Foot and mouth fears have eased with the news that vaccine production at the Pirbright Research facility is the most likely source of the Surrey outbreak. Sunday papers have named affected farmer.
Last night DEFRA confirmed that the strain of foot and mouth in cattle on the Wanborough farm where 64 beef animals were slaughtered yesterday was identical to one used by US vaccine maker Merial at the research facilities it shares with the Institute for Animal Health three miles away at Pirbright.
“The present indications are that this strain is a 01 BFS67-like virus, isolated in the 1967 foot and mouth disease outbreak in Great Britain,” DEFRA commented last night.
This morning The Sunday Times newspaper revealed the identity of the affected farmer to be Derrick Pride, 78. Mr Pride runs a farm and shop in Elstead. The three cattle herds culled yesterday were all his.
Mr Pride’s identity was withheld by Farmers Weekly throughout Saturday. A local contractor, Ray Simmonds, told one FW journalist yesterday: “He’s one of the safest people about.”
Local beef producer Angus Stovold, who farms within the exclusion zone, assured the BBC: “The farmer is a really good farmer. All the animals I’ve seen from him have been really good.”
Although DEFRA has not yet said that Pirbright was the definite source it has extended its protection and surveillance zones in
Farming breathed a huge sigh of relief on the news. The big question now is how long movement restrictions and a ban on overseas trade will remain in place.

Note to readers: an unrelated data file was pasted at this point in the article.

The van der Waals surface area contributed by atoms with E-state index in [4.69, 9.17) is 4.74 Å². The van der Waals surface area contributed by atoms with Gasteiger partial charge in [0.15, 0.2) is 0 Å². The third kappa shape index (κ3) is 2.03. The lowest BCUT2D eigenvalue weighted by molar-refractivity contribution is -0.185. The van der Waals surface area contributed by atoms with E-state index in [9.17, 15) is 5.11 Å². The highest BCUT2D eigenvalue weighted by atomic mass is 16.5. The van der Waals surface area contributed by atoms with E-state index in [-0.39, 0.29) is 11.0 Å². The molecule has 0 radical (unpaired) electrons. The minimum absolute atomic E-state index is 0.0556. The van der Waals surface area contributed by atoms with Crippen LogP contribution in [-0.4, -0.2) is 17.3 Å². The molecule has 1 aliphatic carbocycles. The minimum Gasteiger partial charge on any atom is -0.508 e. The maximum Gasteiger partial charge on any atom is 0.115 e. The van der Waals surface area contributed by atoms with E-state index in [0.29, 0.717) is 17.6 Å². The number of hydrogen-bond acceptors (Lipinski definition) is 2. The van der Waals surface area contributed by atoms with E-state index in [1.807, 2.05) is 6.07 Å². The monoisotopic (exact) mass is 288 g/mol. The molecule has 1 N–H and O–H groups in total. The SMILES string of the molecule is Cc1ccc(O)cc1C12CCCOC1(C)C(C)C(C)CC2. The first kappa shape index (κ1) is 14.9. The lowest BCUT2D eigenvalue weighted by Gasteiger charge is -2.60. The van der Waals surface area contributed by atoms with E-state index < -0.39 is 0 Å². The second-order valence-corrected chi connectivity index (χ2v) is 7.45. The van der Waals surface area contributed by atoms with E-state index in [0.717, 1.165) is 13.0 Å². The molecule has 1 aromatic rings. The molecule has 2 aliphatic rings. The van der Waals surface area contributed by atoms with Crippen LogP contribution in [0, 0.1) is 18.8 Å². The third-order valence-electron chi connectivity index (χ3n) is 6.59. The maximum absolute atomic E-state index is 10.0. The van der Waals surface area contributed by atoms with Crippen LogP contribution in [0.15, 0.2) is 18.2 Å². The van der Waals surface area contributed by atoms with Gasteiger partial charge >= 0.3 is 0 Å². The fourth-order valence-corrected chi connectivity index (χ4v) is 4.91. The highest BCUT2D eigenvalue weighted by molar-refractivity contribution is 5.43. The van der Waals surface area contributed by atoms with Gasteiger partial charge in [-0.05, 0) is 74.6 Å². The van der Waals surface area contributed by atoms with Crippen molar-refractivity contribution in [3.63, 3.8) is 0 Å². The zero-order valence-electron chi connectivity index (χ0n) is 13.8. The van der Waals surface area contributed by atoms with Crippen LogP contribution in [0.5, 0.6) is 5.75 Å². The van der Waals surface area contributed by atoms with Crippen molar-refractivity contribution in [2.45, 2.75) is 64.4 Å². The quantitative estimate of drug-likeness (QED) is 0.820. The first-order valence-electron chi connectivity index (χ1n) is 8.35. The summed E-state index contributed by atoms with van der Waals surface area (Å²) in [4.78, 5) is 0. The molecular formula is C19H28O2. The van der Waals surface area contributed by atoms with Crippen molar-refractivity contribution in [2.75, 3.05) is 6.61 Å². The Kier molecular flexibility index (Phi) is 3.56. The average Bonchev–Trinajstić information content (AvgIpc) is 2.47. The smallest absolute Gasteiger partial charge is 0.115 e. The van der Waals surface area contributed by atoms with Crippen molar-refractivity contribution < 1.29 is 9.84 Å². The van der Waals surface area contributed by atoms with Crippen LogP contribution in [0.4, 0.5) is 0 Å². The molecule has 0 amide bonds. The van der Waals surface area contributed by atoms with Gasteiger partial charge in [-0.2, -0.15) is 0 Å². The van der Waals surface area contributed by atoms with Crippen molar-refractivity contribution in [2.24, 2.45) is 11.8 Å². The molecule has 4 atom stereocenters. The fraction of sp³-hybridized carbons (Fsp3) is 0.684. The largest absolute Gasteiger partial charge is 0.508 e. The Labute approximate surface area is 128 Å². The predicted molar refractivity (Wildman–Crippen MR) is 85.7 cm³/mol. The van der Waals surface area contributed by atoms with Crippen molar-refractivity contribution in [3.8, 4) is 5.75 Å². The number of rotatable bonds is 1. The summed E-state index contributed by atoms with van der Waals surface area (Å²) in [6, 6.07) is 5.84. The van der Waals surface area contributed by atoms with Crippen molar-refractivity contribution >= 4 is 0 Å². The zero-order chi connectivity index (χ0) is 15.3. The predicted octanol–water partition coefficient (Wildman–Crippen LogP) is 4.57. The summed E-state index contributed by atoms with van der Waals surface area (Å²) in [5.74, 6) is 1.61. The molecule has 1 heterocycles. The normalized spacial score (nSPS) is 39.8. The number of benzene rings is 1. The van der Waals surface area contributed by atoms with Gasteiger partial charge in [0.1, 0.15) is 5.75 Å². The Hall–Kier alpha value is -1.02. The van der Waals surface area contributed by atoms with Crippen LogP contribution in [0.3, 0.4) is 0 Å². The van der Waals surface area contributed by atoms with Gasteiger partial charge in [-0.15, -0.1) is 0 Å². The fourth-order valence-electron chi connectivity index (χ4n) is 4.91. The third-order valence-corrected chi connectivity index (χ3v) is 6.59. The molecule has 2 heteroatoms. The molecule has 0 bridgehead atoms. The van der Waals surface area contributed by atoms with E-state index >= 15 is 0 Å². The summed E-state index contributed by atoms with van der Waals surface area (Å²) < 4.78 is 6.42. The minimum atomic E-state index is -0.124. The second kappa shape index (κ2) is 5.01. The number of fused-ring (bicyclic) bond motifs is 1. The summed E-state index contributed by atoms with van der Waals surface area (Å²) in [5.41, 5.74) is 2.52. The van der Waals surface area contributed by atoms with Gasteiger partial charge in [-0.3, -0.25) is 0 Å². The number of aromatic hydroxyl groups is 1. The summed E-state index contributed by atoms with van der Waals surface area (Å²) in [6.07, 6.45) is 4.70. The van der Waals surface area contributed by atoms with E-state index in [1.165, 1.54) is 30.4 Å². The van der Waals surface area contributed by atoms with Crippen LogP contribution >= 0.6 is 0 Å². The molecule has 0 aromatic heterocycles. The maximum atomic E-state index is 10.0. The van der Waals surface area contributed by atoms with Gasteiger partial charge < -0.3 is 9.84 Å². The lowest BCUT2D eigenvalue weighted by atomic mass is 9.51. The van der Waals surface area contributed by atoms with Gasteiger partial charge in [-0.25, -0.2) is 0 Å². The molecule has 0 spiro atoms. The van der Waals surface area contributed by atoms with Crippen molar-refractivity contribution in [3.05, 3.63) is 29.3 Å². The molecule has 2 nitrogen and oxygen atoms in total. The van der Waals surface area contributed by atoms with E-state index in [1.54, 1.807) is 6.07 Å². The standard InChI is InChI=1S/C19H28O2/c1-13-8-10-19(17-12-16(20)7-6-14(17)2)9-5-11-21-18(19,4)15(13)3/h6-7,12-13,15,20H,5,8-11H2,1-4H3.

Biosecurity measures are being urgently reassessed at the Pirbright institute and Merial has voluntarily halted vaccine manufacture as a precaution.
The news was welcomed by epidemic experts. “If we know exactly where the virus has come from, and particularly if it’s a vaccine type of virus, it’s less likely to be a nasty virus,” microbiology expert Hugh Pennington told the BBC.
“We know there isn’t uncertainty about the source, so that means there isn’t going to be virus in
DEFRA is urging farmers to remain vigilant and check animals for signs of foot and mouth. The UK-wide ban on livestock movement remains in place.
One other herd of cattle adjacent to the farm at Wanborough was culled yesterday as a precaution, but none of those animals have shown signs of the disease.
Commenting on biosecurity measures at Pirbright IAH a spokesman said: “We have no evidence that these have been breached at the IAH laboratory. IAH is Defra’s Reference Laboratory for the diagnosis of FMD in the